The truth is, religious nutballs are just conspiracy theorists. And conspiracy theorists generally operate under the same set of principles, which are that they have the goods and nobody else does, especially not other conspiracy theorists. But here’s where it gets interesting: rather than shut up about this fact, or reside quietly and self-satisfied, they can’t shut up about it. They have to talk you and everyone else’s ear off about how they figured out this amazing truth that is so incredible, and they want to share it with you. They’re absolutely terrible at keeping a secret.

Aren’t they all like that? The Yogis/Yoginis, religious people, Illuminati conspiracy nuts, New Agers and 2012 people, Alcoholics Anonymous, political nerds, metaphysicists, Athiests, philosophers, psychedelic drug users, teenagers, people-who-read-the-news, and so forth. They cannot shut up. It is amazing, really.

It’s a lot like desperate romantic love. It’s this exciting thing that is cooked up in the mind and becomes this meaning for existence because it has been cooked up in the mind for so long, but in reality it (the person being fantasized about, or in this case, the religious delusion) is just another boring human being or boring fantasy.

The other thing is, religious/conspiracy people will absolutely not be satisfied by everyone chiming in with their story or tune. That’s not the romance of the whole shebang; the romance is found in the valiant, tragic, martyrdom of the lone wingnut preaching to a world that won’t hear of it. But they wouldn’t admit that for a second. Because they’re addicted to the chaos.

If you’re thinking I hate religions from all of this, you’re wrong. I think religious are just fine (or bad) like anything else. But one thing that interests me is what Thanissaro Bhikkhu said: when he went to teach English in Thailand after college and met his future Theravada Buddhist teacher (Ajahn Fuang?), unlike everyone else he had met in life, this guy seemed genuinely happy.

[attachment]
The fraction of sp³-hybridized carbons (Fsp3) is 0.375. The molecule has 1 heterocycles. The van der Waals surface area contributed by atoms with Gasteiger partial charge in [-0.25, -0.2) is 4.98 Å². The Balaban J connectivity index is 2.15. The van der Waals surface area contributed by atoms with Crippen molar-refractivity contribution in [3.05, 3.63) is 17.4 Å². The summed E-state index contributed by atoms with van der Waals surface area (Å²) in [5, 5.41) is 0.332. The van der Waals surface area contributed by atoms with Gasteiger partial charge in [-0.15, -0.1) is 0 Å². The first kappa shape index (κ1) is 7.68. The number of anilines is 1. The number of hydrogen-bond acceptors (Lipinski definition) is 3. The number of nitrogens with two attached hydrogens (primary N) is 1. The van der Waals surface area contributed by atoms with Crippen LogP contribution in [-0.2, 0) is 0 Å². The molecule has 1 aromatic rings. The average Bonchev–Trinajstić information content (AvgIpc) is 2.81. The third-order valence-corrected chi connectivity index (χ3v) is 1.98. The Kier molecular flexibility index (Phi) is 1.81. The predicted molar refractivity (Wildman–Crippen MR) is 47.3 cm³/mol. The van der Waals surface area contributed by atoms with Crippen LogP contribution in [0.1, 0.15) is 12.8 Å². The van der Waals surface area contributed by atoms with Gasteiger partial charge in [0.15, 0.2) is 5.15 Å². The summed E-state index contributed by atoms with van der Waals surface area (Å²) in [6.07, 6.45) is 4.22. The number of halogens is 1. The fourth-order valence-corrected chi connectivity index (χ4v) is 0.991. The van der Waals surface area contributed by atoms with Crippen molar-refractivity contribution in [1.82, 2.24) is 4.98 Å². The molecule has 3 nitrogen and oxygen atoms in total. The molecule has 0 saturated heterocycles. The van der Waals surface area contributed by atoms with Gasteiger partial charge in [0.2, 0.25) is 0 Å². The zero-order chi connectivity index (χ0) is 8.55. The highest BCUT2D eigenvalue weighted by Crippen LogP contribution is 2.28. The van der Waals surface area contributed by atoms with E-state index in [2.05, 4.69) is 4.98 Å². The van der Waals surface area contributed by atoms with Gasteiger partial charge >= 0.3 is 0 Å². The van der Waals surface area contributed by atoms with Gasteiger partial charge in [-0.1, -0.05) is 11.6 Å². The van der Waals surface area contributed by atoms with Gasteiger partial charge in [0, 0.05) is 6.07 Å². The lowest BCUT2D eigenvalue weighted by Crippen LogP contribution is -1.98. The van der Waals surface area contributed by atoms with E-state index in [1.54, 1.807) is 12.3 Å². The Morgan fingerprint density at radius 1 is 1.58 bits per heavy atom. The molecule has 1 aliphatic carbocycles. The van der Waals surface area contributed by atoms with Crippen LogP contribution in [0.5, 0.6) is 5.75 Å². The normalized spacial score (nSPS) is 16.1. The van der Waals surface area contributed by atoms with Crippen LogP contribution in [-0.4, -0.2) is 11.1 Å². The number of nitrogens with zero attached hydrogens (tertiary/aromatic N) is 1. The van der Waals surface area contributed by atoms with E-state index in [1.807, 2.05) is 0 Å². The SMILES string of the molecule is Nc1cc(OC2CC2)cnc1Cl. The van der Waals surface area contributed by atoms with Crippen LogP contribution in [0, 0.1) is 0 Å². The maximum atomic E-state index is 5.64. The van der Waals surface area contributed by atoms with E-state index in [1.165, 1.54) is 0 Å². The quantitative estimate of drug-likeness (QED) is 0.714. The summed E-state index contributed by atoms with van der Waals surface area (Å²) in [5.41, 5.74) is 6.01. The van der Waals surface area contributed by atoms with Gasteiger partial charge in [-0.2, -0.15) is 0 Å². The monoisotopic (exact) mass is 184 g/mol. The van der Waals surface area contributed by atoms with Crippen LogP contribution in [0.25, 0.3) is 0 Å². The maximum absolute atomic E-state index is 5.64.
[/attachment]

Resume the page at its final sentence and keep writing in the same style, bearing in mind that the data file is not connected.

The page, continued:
And that’s the clincher, the results of the adopted practice should genuinely be happiness. Not sudden explosive, placebo, faith-healing happiness, but genuine happiness that accumulates momentum over time. If the practice or religion does not produce this, if it is not reflected in the students of the practice/religion, why should I take any interest in it? Even if you smile or laugh or post pictures of yourself smiling and hugging everyone on your website, if you’re desperate to convert people to your way of thinking, you are not happy. And ironically (but not remotely surprisingly), the happiest people I have met were not peddling anything spiritual, nor were they trying to show everyone how happy they were.

Dragon’s tears

Posted in Buddhism, Cults, Doom and Evil, Fighting, martial arts, Reality Bites, Religion, Stayin' Alive, World of Emotions with tags , , , , , on November 14, 2008 by wizardsmoke

You know, practicing the martial arts always make me want to cry. I feel like a little kid every time I think about it. Because although the stuff is there to make you stronger or more self-sufficient (supposedly!), the teaching method is so harsh at the end of the day. Sure, maybe we’re all friends, or brothers, or whatever else, but I still feel like the opera kids in the classic modern Chinese film, Farewell My Concubine. The ones who are horribly beaten into submission by their master. But that agony makes them into the most amazing, beautiful performers in existence: true national treasures.